Invisible/hidden の
  • Can anyone tell me the reasoning behind the following:

    山手線 = やまてせん
    淡輪駅 = たんわえき
    富海駅 = とみえき
    合歓木 = ねむ

    Is it an archaism or something? There are plenty of place/station names with の "hidden" somewhere in the reading.
  • Weird, I was just talking about this with someone today, when I pointed out that his surname (井上・いのうえ) didn't have a の in it.

    I think it's just a thing left over from the past when there actually would have been a の there, and it's just been contracted out over time.
  • But why only in the written form if it's still pronounced with a の?

    Interestingly, 伊右衛門 (いえもん) still has an extra kanji in the written form, but is pronounced without 右 (う).
  • This phenomenon is called:

    Or, in this case, to be more precise, Ateji:

    Also, the following page should be interesting: It lists a few rare kanji that possess a long reading.

    Further, consider 弄ぶ, why not 持て遊ぶ??? 承る, why not 受け賜る??? 戦う, why not 叩合う (which is the etymology of tatakau)??? 傾く, why not 方向ける??? The list goes on.

    The point in case is, assigning a (Chinese) kanji with (Japanese) on-readings or even phrases can still be clearly seen. Non-standard readings are called ateji. And why not be more creative with names?

    More examples, names of deities:
    伊奘諾尊 いざなき の みこと
    素戔鳴尊 すさのお の みこと
    大日孁貴 おおひるめ の むち

    孁 read as おんあ の あざな
    米 read as メートル
    頁 read as ページ
    粁 read as キロメートル

    It's just a "non-standard" reading...
  • But is this really an example of ateji? Ateji are stripped away of their meaning and are only used for their phonetic value (寿司 = すし). Jukujikun is the reverse process where the meaning is used and the reading is stripped away (五十 = い). With the の examples, neither the meanings nor the readings are stripped away; they are exactly the same, with the exception of particle の being shoved between somehow. It doesn't fall under gairaigo either. I suppose I could settle with it just being a non-standard reading, but I'm still wondering about the reasoning behind it. I just find it odd.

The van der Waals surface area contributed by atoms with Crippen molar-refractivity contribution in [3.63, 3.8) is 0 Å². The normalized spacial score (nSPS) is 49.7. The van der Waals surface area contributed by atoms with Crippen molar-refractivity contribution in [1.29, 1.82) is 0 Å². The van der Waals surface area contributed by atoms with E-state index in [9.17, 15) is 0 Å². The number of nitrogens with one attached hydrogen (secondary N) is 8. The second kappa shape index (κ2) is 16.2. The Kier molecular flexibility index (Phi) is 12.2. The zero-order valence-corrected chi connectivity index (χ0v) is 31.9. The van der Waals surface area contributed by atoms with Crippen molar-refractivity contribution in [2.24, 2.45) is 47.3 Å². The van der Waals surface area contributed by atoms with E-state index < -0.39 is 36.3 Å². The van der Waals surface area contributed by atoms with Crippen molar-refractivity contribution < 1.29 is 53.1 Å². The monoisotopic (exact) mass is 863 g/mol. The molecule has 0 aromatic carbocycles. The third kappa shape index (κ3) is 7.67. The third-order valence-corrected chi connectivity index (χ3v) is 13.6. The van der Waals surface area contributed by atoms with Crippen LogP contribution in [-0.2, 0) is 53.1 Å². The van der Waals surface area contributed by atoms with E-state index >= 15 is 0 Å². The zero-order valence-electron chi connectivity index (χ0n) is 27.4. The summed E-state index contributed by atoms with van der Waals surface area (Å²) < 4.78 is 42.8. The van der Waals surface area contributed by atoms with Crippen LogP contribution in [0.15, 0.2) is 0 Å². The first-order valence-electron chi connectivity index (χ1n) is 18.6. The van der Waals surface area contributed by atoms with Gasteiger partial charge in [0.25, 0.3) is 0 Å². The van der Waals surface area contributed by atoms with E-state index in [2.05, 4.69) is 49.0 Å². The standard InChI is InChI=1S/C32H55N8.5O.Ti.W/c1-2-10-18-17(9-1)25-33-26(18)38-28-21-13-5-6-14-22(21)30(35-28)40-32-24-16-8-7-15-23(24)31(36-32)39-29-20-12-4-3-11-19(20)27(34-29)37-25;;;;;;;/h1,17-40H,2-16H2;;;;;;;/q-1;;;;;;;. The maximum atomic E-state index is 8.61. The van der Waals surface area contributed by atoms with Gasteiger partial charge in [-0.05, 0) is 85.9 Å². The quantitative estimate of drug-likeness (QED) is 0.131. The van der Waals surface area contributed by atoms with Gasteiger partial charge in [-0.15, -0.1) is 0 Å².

Additionally, how is 香具師 = やし (charlatan, trickster, huckster)? Three kanji, two mora, meaning not evident. Is this a jukujikun somehow?
  • I suppose the reasoning is something like that の is hiragana, and therefore not an important part of the name in the way that kanji is, in the same spirit that kanbun doesn't include the hiragana that joins the kanji together.

    I know that の can be written as kanji, but that might be seen as a different way of getting round the problem of not wanting to have hiragana in something as important as a name. Of course, nowadays people think differently, and it's perfectly normal to have hiragana in a given name and even some place names.
  • All right, it's settled then. The lack of の is just an orthographic convention, or as blutorange put it, creativity. I find it interesting that it can be seen in 井上, which is one of the most common Japanese surnames.
  • In some cases you can see this pattern for kun-readings even for words where the kanji is entirely different, e.g.
    くだもの = く(木)のもの  (similarly けだもの = 毛のもの = 獣)
    きのこ = 木の子 but is written 茸

    The kanji for くだもの was changed a couple times:

    Or consider this, where 無 in 水無月・神無月 , read な, is said to actually come from の, giving it rather the opposite original meaning than the kanji might suggest:

    Remember that in many cases, the word/name came first, the kanji for it later. Lists of "standard" readings came even later when somebody thought they ought to make a list of them. It's interesting to note that in trying to simplify things and limit kanji readings, the toyo list over-restricted things, for example leaving out さかな as a reading for 魚:

    Japanese wikipedia also has this regarding "難読地名":
    通常の音訓の間に「の」「が」などが入っていることがある(例: 「尼崎」 = 「あまがさき」、「一宮」 = 「いちのみや」)。

    So look out for examples with が as well.
  • One should note that が had almost the same meaning as の in classical Japanese.

    (Hence, the word 我が, btw.)

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